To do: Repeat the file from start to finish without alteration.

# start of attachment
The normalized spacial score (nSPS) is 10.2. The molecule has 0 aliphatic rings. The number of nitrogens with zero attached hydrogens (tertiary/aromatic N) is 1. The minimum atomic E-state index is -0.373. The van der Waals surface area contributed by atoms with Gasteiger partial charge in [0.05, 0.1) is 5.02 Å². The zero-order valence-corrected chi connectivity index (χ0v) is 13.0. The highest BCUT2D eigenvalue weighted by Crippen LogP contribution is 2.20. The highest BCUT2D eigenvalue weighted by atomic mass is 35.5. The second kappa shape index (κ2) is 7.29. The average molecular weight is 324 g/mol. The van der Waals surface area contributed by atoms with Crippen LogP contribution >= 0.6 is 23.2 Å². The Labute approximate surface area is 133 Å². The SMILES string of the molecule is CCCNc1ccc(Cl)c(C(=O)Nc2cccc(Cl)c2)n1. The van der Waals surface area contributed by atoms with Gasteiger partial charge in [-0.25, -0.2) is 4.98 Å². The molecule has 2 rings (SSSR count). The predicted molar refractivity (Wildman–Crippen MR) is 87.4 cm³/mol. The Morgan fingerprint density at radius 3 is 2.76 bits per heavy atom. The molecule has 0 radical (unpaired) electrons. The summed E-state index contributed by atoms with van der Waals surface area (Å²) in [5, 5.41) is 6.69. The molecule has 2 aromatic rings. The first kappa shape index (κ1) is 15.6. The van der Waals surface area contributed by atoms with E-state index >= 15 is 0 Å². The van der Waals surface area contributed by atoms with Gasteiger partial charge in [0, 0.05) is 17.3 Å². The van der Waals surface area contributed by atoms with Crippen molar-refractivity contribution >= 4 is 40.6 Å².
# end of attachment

The normalized spacial score (nSPS) is 10.2. The molecule has 0 aliphatic rings. The number of nitrogens with zero attached hydrogens (tertiary/aromatic N) is 1. The minimum atomic E-state index is -0.373. The van der Waals surface area contributed by atoms with Gasteiger partial charge in [0.05, 0.1) is 5.02 Å². The zero-order valence-corrected chi connectivity index (χ0v) is 13.0. The highest BCUT2D eigenvalue weighted by Crippen LogP contribution is 2.20. The highest BCUT2D eigenvalue weighted by atomic mass is 35.5. The second kappa shape index (κ2) is 7.29. The average molecular weight is 324 g/mol. The van der Waals surface area contributed by atoms with Crippen LogP contribution >= 0.6 is 23.2 Å². The Labute approximate surface area is 133 Å². The SMILES string of the molecule is CCCNc1ccc(Cl)c(C(=O)Nc2cccc(Cl)c2)n1. The van der Waals surface area contributed by atoms with Gasteiger partial charge in [-0.25, -0.2) is 4.98 Å². The molecule has 2 rings (SSSR count). The predicted molar refractivity (Wildman–Crippen MR) is 87.4 cm³/mol. The Morgan fingerprint density at radius 3 is 2.76 bits per heavy atom. The molecule has 0 radical (unpaired) electrons. The summed E-state index contributed by atoms with van der Waals surface area (Å²) in [5, 5.41) is 6.69. The molecule has 2 aromatic rings. The first kappa shape index (κ1) is 15.6. The van der Waals surface area contributed by atoms with E-state index >= 15 is 0 Å². The van der Waals surface area contributed by atoms with Gasteiger partial charge in [0, 0.05) is 17.3 Å². The van der Waals surface area contributed by atoms with Crippen molar-refractivity contribution >= 4 is 40.6 Å².